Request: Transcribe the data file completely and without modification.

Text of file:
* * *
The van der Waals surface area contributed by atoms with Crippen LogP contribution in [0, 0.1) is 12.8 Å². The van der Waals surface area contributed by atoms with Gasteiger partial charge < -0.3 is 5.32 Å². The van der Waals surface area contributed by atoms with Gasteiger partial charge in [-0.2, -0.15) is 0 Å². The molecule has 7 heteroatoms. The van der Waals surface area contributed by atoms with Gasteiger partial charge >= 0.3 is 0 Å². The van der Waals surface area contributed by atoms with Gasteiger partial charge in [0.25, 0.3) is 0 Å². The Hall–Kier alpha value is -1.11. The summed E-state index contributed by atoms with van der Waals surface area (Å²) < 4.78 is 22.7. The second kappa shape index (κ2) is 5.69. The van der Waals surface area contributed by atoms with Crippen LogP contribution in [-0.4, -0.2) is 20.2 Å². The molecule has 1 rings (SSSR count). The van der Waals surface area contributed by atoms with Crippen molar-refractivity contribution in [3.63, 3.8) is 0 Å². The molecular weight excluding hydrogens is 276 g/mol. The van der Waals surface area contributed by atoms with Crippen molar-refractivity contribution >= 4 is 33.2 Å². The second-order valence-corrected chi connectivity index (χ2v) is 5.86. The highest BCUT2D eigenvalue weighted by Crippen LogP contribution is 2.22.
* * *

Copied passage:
The van der Waals surface area contributed by atoms with Crippen LogP contribution in [0, 0.1) is 12.8 Å². The van der Waals surface area contributed by atoms with Gasteiger partial charge < -0.3 is 5.32 Å². The van der Waals surface area contributed by atoms with Gasteiger partial charge in [-0.2, -0.15) is 0 Å². The molecule has 7 heteroatoms. The van der Waals surface area contributed by atoms with Gasteiger partial charge >= 0.3 is 0 Å². The van der Waals surface area contributed by atoms with Gasteiger partial charge in [0.25, 0.3) is 0 Å². The Hall–Kier alpha value is -1.11. The summed E-state index contributed by atoms with van der Waals surface area (Å²) < 4.78 is 22.7. The second kappa shape index (κ2) is 5.69. The van der Waals surface area contributed by atoms with Crippen LogP contribution in [-0.4, -0.2) is 20.2 Å². The molecule has 1 rings (SSSR count). The van der Waals surface area contributed by atoms with Crippen molar-refractivity contribution in [3.63, 3.8) is 0 Å². The molecular weight excluding hydrogens is 276 g/mol. The van der Waals surface area contributed by atoms with Crippen molar-refractivity contribution >= 4 is 33.2 Å². The second-order valence-corrected chi connectivity index (χ2v) is 5.86. The highest BCUT2D eigenvalue weighted by Crippen LogP contribution is 2.22.